Evangelism Advice From Jesus: Stop Telling People About Jesus

When Jesus walked the earth many people had a personal, life-altering encounter with him. They were big moments. He healed people and forgave people, his life colliding with theirs dramatically altered their future prospects and outlook on life.

Now was the moment for Jesus to leverage the moment and raise his profile, right? Now was the time for the Big Ask, to engage them to become evangelists, to go all out proclaiming his name to the community and beyond.

Emotions would be high, exhilaration and adrenaline pumping at epic levels. These people, in those moments, would gladly do anything Jesus asked of them . . . well, it seems all but one thing. It just so happens it was the one thing Jesus continually asked of them: Keep it to themselves. Don't go talking about Jesus to others.

Jesus sent him away at once with a strong warning: "See that you don't tell this to anyone. But go, show yourself to the priest and offer the sacrifices that Moses commanded for your cleansing, as a testimony to them." Instead he went out and began to talk freely, spreading the news. As a result, Jesus could no longer enter a town openly but stayed outside in lonely places. Yet the people still came to him from everywhere. Mark 1:43-45

When Jesus touched someone's life and they became true believers through the experience, Jesus almost always insisted that the don't tell anyone about him. Yet, most of the time they ran off and started telling everyone about him.


Imagine that. Their first act, was one against Jesus' wishes! Even though they would have though: 'Of course I should tell others about Jesus. How could that be wrong? How could that be against what Jesus wanted?' It was such a no brainer, right? So the logic probably went something like this: Let's make this guy famous cause he's so awesome and he transformed my life. How could Jesus expect or ask for anything else? Well, he did. That's just the facts of the matter.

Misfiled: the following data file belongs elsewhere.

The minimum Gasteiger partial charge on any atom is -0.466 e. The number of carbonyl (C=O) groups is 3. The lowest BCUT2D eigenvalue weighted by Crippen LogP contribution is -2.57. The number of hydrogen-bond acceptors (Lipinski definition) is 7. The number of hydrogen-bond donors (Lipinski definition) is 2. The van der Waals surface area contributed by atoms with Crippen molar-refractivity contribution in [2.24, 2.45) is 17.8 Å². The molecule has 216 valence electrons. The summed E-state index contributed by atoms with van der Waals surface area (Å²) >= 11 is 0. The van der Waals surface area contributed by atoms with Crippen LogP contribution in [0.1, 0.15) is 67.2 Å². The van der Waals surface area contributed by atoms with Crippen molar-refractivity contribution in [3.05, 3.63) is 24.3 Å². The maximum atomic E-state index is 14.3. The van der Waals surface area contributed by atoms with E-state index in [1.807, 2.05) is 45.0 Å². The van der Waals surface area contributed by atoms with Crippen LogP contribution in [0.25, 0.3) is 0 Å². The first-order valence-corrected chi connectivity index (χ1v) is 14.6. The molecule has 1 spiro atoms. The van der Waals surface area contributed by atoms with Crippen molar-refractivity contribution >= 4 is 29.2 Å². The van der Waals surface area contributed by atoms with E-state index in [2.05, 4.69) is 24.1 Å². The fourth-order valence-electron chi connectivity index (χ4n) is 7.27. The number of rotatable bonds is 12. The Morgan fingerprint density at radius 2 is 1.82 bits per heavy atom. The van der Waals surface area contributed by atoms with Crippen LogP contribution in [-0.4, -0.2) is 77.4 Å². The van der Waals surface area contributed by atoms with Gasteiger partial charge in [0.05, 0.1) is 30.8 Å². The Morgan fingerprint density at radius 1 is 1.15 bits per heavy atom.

I used to think of this as Jesus being humble, and the person being so thankful that they couldn't help but tell others about Jesus - but now I am not so sure. It seems Jesus was being serious when he told them not to go around telling people about what he did in their individual life. The question is why?

Have you ever wondered why? Not to simply jump to the same conclusions as those in the story, and ignore Jesus' request because it make no sense to submit to it. It made sense to tell the whole world, right? I think it's helpful to us to go back and ask why? To think it through.

Here's a few answers I can speculate on:

I wonder if it was because all along Jesus knew the problem of people being quick to want to spread the news of him, thinking that was the ultimate goal, instead of realizing the ultimate goal was to allow the divine connection they had received to truly sink in, deep into the core of their spirit.

Perhaps it was because Jesus knew that the individual, through an intimate and personal encounter with Jesus, had a revelation, but they could only spread information. Two completely different things.

Perhaps Jesus was more interested in the individual allowing the revelation to sink deeper into themselves, instead of keeping it on the surface so they could quickly turn around and start telling others about it.

I think Jesus knew the most powerful people on the earth, are the ones who let his touch travel deep within them instead of spreading his name on the surface around them.

Perhaps Jesus knew that even with all these people running around, passionately spreading information about him, in the end only a handful of people would be at his cross in his hour of need.

Perhaps Jesus was not interested in people thinking of themselves like soldiers for Jesus' message, quick to lead talking armies into the cities of the world in the hope of creating a Jesus empire on earth, because, from Jesus' perspective, he desired to bring to an end the whole idea of empires.

Perhaps Jesus did not want them to tell others about him because he wanted them to be more than information sharers--he wanted his divine life to actually become one with theirs so that they could truly start to live, truly come alive; not by passing on information, but by outworking a life of love, a life of grace. A life that was one with Jesus, not centered on information they held in their heads, but founded in the revelation he originally placed in their hearts.

It seems Jesus is pretty good at making himself known. Maybe, as his followers, it's our job to make him known to our own hearts in deeper ways more than make him known on the surface to others?

Maybe the most diving form of evangelism, is evangelizing ourselves.

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